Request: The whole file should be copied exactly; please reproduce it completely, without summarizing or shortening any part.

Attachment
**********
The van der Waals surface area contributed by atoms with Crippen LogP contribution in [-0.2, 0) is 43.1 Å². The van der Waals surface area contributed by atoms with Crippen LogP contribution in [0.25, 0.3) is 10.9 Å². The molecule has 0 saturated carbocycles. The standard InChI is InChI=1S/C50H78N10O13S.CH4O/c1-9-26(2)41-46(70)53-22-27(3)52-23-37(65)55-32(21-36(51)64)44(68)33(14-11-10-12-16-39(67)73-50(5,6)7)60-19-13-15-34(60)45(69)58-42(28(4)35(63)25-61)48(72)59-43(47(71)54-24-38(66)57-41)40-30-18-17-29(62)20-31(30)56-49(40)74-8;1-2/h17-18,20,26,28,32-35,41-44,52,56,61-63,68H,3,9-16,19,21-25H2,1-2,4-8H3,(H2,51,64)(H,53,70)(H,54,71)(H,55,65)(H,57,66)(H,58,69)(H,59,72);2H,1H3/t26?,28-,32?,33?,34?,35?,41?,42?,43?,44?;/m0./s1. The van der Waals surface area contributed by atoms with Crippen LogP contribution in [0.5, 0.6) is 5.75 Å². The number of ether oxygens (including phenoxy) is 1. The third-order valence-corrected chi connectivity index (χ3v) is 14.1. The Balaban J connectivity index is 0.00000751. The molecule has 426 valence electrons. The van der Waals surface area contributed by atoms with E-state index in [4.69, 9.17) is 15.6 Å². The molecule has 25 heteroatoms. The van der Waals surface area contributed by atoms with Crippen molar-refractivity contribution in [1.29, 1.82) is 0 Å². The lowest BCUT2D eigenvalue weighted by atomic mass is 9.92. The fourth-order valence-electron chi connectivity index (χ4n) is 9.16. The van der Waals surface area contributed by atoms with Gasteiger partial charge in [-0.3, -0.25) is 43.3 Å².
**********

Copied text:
The van der Waals surface area contributed by atoms with Crippen LogP contribution in [-0.2, 0) is 43.1 Å². The van der Waals surface area contributed by atoms with Crippen LogP contribution in [0.25, 0.3) is 10.9 Å². The molecule has 0 saturated carbocycles. The standard InChI is InChI=1S/C50H78N10O13S.CH4O/c1-9-26(2)41-46(70)53-22-27(3)52-23-37(65)55-32(21-36(51)64)44(68)33(14-11-10-12-16-39(67)73-50(5,6)7)60-19-13-15-34(60)45(69)58-42(28(4)35(63)25-61)48(72)59-43(47(71)54-24-38(66)57-41)40-30-18-17-29(62)20-31(30)56-49(40)74-8;1-2/h17-18,20,26,28,32-35,41-44,52,56,61-63,68H,3,9-16,19,21-25H2,1-2,4-8H3,(H2,51,64)(H,53,70)(H,54,71)(H,55,65)(H,57,66)(H,58,69)(H,59,72);2H,1H3/t26?,28-,32?,33?,34?,35?,41?,42?,43?,44?;/m0./s1. The van der Waals surface area contributed by atoms with Crippen LogP contribution in [0.5, 0.6) is 5.75 Å². The number of ether oxygens (including phenoxy) is 1. The third-order valence-corrected chi connectivity index (χ3v) is 14.1. The Balaban J connectivity index is 0.00000751. The molecule has 426 valence electrons. The van der Waals surface area contributed by atoms with E-state index in [4.69, 9.17) is 15.6 Å². The molecule has 25 heteroatoms. The van der Waals surface area contributed by atoms with Crippen molar-refractivity contribution in [1.29, 1.82) is 0 Å². The lowest BCUT2D eigenvalue weighted by atomic mass is 9.92. The fourth-order valence-electron chi connectivity index (χ4n) is 9.16. The van der Waals surface area contributed by atoms with Gasteiger partial charge in [-0.3, -0.25) is 43.3 Å².